By Kimberly Ross
Thursday, April 5, 2007
BURNEY -- An attempt to overthrow the Pit River Tribe's government was the focus of an unofficial meeting of dissident tribal members and nonmembers, tribal Administrator Robert Boyce Sr. said Wednesday.
The nonsanctioned meeting included votes to oust several of the tribal council's 10 members, fire Boyce and return control of financial and tribal affairs to Tribal Chairwoman Jessica Jim, Boyce said.
The meeting, held Saturday in Burney's VFW Hall, did not meet the 2,400-member tribe's 30-day notification requirement or get sent to all tribe or election committee members, as required, Boyce said.
"They handpicked who they wanted to be there," he said. The meeting's decisions are not considered lawful by the tribe's election committee or most members, he said.
Jim said the meeting was legal, attended by more than 50 people and seven council members, and called for by a petition bearing 96 verifiable signatures.
Jim said the Saturday meeting's organizers spent their own money to mail and hand-address the notices, which were mailed a few days before the meeting. Members who live in the same household got one notice to save money and time, she said.
Jim said she and others think the council is keeping financial information from the general membership. Also, some tribal members, including three or four council members, are bullying and intimidating other members, Jim said.
"Our members are stepping forward ... and our government is turning a deaf ear. And the people that are doing the threatening are in our government," she said.
She would not say Wednesday which council members are allegedly acting inappropriately, however, or who had been voted out in Saturday's meeting. Jim said she hopes to say more today, after meetings with other Indian agencies she did not want to name.
Jim was relieved of supervising tribal administration and finance and stripped of her signing power, but not her title, on Aug. 14. Poor finances plagued the tribe in early 2006 and Jim's "dictatorship" management style made it hard to retain employees, Boyce said.
The tribe was late in filing 1099 tax forms, leading to a $120,000 fine from the IRS. An independent audit is done annually, and a 2006 audit is just beginning, Boyce said.
Boyce said he knows of no threats by council members and made it clear last month that no one's job would be threatened for disagreeing with the tribal government. "Everybody has the right to their political views," he said.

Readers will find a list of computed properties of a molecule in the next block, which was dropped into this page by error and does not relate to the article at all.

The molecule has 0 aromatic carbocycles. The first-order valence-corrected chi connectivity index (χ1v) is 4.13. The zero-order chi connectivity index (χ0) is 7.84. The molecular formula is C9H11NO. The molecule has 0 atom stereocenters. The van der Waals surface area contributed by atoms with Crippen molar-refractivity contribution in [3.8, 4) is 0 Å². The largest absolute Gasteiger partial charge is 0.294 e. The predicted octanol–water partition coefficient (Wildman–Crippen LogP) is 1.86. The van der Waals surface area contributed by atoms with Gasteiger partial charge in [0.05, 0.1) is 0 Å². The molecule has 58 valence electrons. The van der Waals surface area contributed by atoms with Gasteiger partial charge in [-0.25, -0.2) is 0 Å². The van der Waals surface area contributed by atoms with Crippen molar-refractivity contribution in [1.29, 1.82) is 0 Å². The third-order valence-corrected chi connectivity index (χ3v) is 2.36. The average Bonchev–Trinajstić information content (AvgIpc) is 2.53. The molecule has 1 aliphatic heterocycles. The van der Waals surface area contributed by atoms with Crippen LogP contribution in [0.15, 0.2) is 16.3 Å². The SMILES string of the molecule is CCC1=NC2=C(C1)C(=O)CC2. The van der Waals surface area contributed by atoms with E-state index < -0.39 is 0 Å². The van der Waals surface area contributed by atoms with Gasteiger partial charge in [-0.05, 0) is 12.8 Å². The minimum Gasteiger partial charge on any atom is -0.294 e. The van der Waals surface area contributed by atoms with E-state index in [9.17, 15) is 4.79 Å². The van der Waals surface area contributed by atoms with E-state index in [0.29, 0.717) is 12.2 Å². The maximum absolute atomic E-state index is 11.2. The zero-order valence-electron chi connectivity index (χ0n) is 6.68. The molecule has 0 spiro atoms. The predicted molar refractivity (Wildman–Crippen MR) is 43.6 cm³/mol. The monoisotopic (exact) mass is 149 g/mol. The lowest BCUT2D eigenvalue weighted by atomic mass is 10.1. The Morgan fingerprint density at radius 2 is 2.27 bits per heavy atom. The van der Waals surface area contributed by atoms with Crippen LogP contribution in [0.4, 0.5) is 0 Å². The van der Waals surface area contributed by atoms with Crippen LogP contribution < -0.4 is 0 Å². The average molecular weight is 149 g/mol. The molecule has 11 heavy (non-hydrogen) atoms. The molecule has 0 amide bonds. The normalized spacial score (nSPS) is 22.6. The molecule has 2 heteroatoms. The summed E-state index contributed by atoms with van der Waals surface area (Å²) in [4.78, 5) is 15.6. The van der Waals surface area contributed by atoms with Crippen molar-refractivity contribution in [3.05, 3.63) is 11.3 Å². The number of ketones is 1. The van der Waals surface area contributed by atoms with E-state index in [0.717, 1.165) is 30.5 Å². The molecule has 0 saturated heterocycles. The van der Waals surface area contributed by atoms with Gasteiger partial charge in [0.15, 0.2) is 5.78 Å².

He had heard that five council members and one alternate were voted out in Saturday's meeting, but he could not confirm that and had not been given names, he said Wednesday.
About half of those who attended are thought to be members of two families who were disenrolled from the tribe this fall for not being descendants of its base members, Boyce said.
He said members can question the tribal government and call for a general membership meeting by gathering 50 signatures from registered member-voters. But the tribe's policy is to do so through a three-member elections committee, not through the tribal chairperson.
Meanwhile, a general membership meeting is scheduled for May 19 in Alturas, when finances as well as Saturday's meeting will be discussed and could lead to consequences for Jim, Boyce said.
On Monday, the council agreed a press release should be sent about Saturday's unofficial meeting. It's part of a larger effort to communicate better with the surrounding community and its tribal members, Boyce said.
The council also agreed to ban Jim from the tribal office after she and her sister came in "screaming and ranting and raving" at employees earlier that morning, prompting sheriff's deputies to arrive, Boyce said.
Jim said conflicts in the past week led her to file for restraining orders. She's not pleased to see conflicts within the tribe, either.
"It's a sad day for me," she said, "because I love my people, and I don't like to see this intertribal dispute going on."